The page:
-Stop falsely believing that we should cater to the lowest denominator. If child A excels, and child B is mentally deficient, move child B to a slow class and move child A to an advanced class. Not all people are created equally, and nobody develops equally. The current stupidity of throwing kids with advanced learning capability in with kids who will end up flipping burgers since they can't get beyond basic mathematics is stupid. It only serves to hurt the kid who is capable while merely appeasing the kid who will never cut it. Yea, I know the parents (and lawyers they employ) are largely to blame for this, but its time laws were passed to stop this from happening. We also need to fail these students who do not measure up. If you can not complete the work required at the grade level your in, you fail and will repeat. You will continue to repeat until you either drop out or get it right. Passing students because they "improved" or "because we don't want them developing social stigmas that come with being held back" is absolute bollocks.
-Put more emphasis on the math/science courses. Stop asking what people "feel" about the problem and get down to "solve it, period, end of discussion". Problemsolving is a primary skill that is sorely lacking in most kids coming out of high school/college. Without the ability to problemsolve you generally don't do well in Math/Science/IT/Engineering, etc... but you can do just fine as a teacher/administrator/etc... it is also generally accepted that Math/Science/IT/Engineering fields are harder to prepare for, harder to perform (the work you do and the level you do it on typically requires higher level thought unseen in most other professions).

There, education problem solved. Instead of babysitting, we are instead cultivating the best/brightest and weeding out the losers who won't cut it. Yea, so the losers will be condemned to low paying or mediocre jobs for the rest of their lives. They end up there anyways, jamming them through the education system and doing damage to more capable students in the process is not helping anyone. We also put emphasis on important stuff. Business majors are not all that important. I can throw a brick and hit 15 in any direction. I can throw that same brick and hit only 1 or 2 Math/IT/Science/Engineers. There's also the steady rise in legal majors (which provide no input to society) which is further helping the decline in mental capabilities across the country.

For those that work in (and are good at) Math/Science/IT/Engineering, have no fear, jobs are plentiful and pay well. Other professions may or may not enjoy such things in the future.


RE: Priorities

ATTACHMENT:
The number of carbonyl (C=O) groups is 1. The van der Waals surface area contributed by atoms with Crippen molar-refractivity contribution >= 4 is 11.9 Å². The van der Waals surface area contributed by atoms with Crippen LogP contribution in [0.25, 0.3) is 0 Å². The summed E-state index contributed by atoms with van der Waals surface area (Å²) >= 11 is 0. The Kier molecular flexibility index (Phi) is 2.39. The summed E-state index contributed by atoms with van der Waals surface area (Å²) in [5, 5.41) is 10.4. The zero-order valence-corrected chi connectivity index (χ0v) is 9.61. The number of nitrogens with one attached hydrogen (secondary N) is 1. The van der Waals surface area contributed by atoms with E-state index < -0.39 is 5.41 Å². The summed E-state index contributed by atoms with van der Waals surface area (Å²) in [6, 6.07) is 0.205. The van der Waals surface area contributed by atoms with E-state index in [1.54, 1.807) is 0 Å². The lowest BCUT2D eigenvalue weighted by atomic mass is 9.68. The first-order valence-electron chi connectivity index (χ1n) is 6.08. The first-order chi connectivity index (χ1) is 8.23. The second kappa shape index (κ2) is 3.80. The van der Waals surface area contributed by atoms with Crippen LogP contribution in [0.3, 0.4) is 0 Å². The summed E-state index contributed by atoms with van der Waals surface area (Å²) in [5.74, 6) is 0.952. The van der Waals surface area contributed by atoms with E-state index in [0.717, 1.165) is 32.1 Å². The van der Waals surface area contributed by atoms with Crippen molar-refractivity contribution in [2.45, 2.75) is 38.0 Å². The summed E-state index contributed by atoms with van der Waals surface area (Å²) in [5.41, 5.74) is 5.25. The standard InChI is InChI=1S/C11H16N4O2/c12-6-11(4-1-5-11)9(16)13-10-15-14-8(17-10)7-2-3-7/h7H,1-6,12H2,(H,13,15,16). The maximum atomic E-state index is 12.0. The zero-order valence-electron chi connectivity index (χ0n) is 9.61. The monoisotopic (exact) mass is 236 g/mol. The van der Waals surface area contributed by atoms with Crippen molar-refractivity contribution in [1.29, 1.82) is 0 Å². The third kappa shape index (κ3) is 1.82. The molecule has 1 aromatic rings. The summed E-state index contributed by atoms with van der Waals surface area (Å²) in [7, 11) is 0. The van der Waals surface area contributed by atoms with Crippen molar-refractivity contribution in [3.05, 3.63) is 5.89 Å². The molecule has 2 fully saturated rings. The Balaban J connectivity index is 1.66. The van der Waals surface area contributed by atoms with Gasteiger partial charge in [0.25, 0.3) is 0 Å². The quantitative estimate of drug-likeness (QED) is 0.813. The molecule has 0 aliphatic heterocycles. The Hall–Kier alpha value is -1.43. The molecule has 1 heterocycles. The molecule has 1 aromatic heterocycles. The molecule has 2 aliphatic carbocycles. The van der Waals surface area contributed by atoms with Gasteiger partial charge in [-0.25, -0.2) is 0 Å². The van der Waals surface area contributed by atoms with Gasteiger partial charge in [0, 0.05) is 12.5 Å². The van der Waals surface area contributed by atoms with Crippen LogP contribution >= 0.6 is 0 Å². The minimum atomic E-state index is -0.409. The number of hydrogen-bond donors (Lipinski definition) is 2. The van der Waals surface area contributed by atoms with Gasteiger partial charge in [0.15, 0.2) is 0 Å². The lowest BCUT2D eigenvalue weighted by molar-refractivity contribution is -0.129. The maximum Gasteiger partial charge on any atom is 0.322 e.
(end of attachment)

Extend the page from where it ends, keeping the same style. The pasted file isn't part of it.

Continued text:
By FITCamaro on 6/2/2008 9:20:58 AM , Rating: 3
Well Said!

And I plan to spank my kids regardless of what any law says. But I don't know any state where its illegal to. And the federal government hasn't gone that far yet(but I believe theres a few Democrats proposing legislation to make it illegal right now). As far as I'm concerned, if my kids hate me so much as to complain to the authorities, they can take the walk out of my home(they'll be back). My mom told me at age 10 if I didn't like the way things were in our house, "theres the door and don't let it hit you on the way out". I plan to do the same.

I turned out to be a productive member of society. The same can't be said for a lot of kids who's parents let them do whatever they want.


RE: Priorities
By JTankers on 6/2/2008 10:12:46 AM , Rating: 1
A bit off topic, but I live in Wisconsin and I believe (not verified) that spanking may be illegal here even when it is the parents doing the spanking, though unlikely to be forced to any large degree. I do know that it is rare here, and it is actually possible to raise kids without spanking. We don't spank and I think our kids respect us more for it, but it takes a lot more time and energy and emotional knowledge devoted to your kids...

But that is not why I am here, I want you to read what is going on at <a href="http://www.LHCFacts.org">LHCFacts.org</a>


RE: Priorities
By Master Kenobi (blog) on 6/2/2008 10:33:45 AM , Rating: 3
I've heard of the mini-black hole scare tactic before. It's nothing more than a scare tactic. Ignore it and proceed forward.


RE: Priorities
By straycat74 on 6/2/2008 10:39:57 AM , Rating: 2
You can tell a child how hot something is, but for some reason it really sinks in when they touch a hot stove, for example.

Spanking also prepares your kids for dodgeball in school, but since they don't allow that anymore, i guess it makes it less necessary.


RE: Priorities